Where a tenant buys direct from the landlord, has the landlord the right, within the zones or outside the zones, to add £100 money to the actual purchase so that he may get the bonus on it?
§ MR. ATKINSON
Of course not. He had intervened mainly for the purpose of dealing with the question of the regulations, which he thought had been vastly misunderstood. When the discussion upon this question arose, the hon. Member for Longford, and many others pointed out that it would be quite improper and intolerable that the Government of the day should intervene and direct the Commissioners how they were to act in isolated cases. On July 1st, 1903, the hon. Gentleman pointed out most forcibly and clearly that, while it might be proper for the Government to make general regulations laying down general principles of action, to attempt to interfere with the discretion of the Commissioners or to guide their action in individual cases would be absolutely intoler- 1470 able and wrong. Yet scarcely a day passed but the Chief Secretary was asked to direct the Commissioners to reinstate some individual tenant, and to take action to expedite some individual purchase, or to restrain the Commissioners from doing some individual wrong. It would be monstrous if the Executive Government were to interfere with any tribunal of a quasi-judicial character in the daily discharge of their business, and to induce them to give priority of relief to one man over another. On the contrary, it was suggested that general directions should be given laying down principles of action. Such general regulations were given from time to time. His right hon. friend the Member for Dover was most anxious that new machinery of this kind should have a certain time to act, so that the defects might be seen, and then by some general regulations it could be put on the right line. He did not think that that system commended itself to hon. Gentlemen opposite. There were daily complaints that the regulations were not laid on the Table of the House. No regulations had then been made, but certain confidential communications had taken place. It was said that those communications were only of a tentative and confidential character, but he did not think the Answer was considered satisfactory. Ultimately the Chief Secretary published regulations which dealt, or sought to deal in a practical way with a most pressing problem. He thought it was much to be regretted that when one came to discuss the means to be adopted to deal with a difficult and pressing problem he should not get some credit for anxiety to forward a line of policy that had for the last twenty years been the policy of this Government, namely, the conversion of the tenantry of Ireland into peasant proprietors; and that credit should not be given for an anxiety to carry out the Act which was the culmination of that policy.
Now, what was the practical problem they had to deal with? They had contracts for sale representing £28,000,000. They had, he supposed, contracts representing £18,000,000 which there was no money to feed. A great 1471 deal had been said about it being an injury merely to the landlord. His sympathies were entirely with the tenant, because it meant a very considerable loss and inconvenience to the tenant. If the tenant's purchase was complete he would only have to pay 3¼ per cent., and 10s. of that per annum would go to the sinking fund. But while the interregnum lasted he had to pay 3J per cent.—that was 5s. per cent, more and not a penny went to the sinking fund. So that the practical result was that he had to pay 5s. per cent, more than he would pay if the purchase were completed, and practically his term was lengthened by the interregnum, whatever that interregnum might be. Under that state of things could there be any greater injustice than to abstract from the money that would go to feed that purchase a sum to carry out purchases of a different character, and so by the amount abstracted prolong the agony of the tenant who dealt direct. Assuming for a moment that there were direct sales, representing £10,000,000, that the tenants in those cases were waiting for their turn to be reached, and that there was money to the extent of £5,000,000 a year to meet them, he said it was a wrong to them to abstract £4,000,000 or £5,000,000 from that fund and give it to vendors who were posterior in date to the vendors who sold to them. The first of the regulations was intended to prevent that wrong to the tenant by providing that no undue advantage, having regard to the date of the sale, should be given to one vendor more than another, so that a man who sold direct in 1904 should not be postponed to the man who sold to the Commission in 1905.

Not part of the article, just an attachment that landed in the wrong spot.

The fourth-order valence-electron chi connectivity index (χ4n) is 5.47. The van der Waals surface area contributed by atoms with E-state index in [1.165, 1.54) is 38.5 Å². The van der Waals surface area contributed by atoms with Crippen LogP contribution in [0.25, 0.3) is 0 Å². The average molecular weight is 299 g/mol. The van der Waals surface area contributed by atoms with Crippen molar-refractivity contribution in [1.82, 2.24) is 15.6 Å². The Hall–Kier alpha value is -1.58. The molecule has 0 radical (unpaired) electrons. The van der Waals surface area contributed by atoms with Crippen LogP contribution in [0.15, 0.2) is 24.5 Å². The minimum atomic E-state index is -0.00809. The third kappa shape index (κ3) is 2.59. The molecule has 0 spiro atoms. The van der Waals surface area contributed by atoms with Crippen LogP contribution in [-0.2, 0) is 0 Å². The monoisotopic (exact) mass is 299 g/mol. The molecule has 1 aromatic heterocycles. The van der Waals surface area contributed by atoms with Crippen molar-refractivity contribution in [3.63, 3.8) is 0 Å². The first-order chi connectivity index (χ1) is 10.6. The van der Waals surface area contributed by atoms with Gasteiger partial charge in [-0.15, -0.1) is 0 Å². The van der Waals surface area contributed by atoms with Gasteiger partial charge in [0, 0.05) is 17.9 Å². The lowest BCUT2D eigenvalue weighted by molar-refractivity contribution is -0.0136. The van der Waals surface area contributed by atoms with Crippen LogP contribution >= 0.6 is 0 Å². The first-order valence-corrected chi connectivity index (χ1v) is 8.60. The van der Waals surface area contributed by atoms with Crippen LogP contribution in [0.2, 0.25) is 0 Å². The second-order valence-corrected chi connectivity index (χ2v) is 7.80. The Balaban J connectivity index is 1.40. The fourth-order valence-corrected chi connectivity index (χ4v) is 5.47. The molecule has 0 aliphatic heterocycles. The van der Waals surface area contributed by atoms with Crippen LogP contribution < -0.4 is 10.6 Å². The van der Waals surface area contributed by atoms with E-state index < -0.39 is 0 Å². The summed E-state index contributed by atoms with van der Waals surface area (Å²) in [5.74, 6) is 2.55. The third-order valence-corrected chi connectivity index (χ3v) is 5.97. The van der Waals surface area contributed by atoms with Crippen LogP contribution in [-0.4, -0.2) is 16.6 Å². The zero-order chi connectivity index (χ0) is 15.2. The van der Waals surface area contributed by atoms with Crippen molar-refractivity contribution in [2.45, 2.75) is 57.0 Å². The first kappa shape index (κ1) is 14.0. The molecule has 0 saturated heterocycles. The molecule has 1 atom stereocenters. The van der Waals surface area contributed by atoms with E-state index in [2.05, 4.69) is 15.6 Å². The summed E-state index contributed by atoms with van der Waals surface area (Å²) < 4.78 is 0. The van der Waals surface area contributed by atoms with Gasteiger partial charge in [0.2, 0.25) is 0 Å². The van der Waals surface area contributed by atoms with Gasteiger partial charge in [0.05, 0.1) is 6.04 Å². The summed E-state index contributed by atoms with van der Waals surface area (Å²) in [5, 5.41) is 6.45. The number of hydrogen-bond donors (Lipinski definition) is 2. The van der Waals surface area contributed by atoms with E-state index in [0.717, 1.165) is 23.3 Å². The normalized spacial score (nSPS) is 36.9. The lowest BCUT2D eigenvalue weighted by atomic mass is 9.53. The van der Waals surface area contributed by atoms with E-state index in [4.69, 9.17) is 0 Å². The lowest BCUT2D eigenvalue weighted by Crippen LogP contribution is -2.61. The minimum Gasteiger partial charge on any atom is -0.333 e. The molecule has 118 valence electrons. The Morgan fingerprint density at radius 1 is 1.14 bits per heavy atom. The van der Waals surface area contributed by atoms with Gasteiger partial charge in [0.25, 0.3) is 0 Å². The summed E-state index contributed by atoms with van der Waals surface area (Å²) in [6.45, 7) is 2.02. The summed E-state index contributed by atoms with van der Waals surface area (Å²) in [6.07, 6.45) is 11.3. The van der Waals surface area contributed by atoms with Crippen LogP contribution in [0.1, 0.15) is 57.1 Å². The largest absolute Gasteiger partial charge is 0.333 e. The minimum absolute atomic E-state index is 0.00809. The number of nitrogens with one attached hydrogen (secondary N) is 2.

The hon. Member for Waterford had said that the regulation entirely prevented the sale of untenanted land. It did nothing of the kind. He considered the regulations most carefully with his right hon. friend, having in view the fact that if money was obtained it might be desirable to appropriate certain portions of it for sales of untenanted land and no unfair advantage would be given to anyone under the regulation. The object and intention of this regulation was simply to secure fair play and prevent the giving of any undue pre- 1472 ference to one class of vendor over another. If this regulation was having the effect which had been put forward, of course it could be modified to-morrow, and if it was found that it was actually having any effect beyond that which the Government intended, namely, to secure fair play, nothing could be easier than to modify the regulation. They had a perfectly just and fair object in view, and, in his opinion, the regulation carried out that object.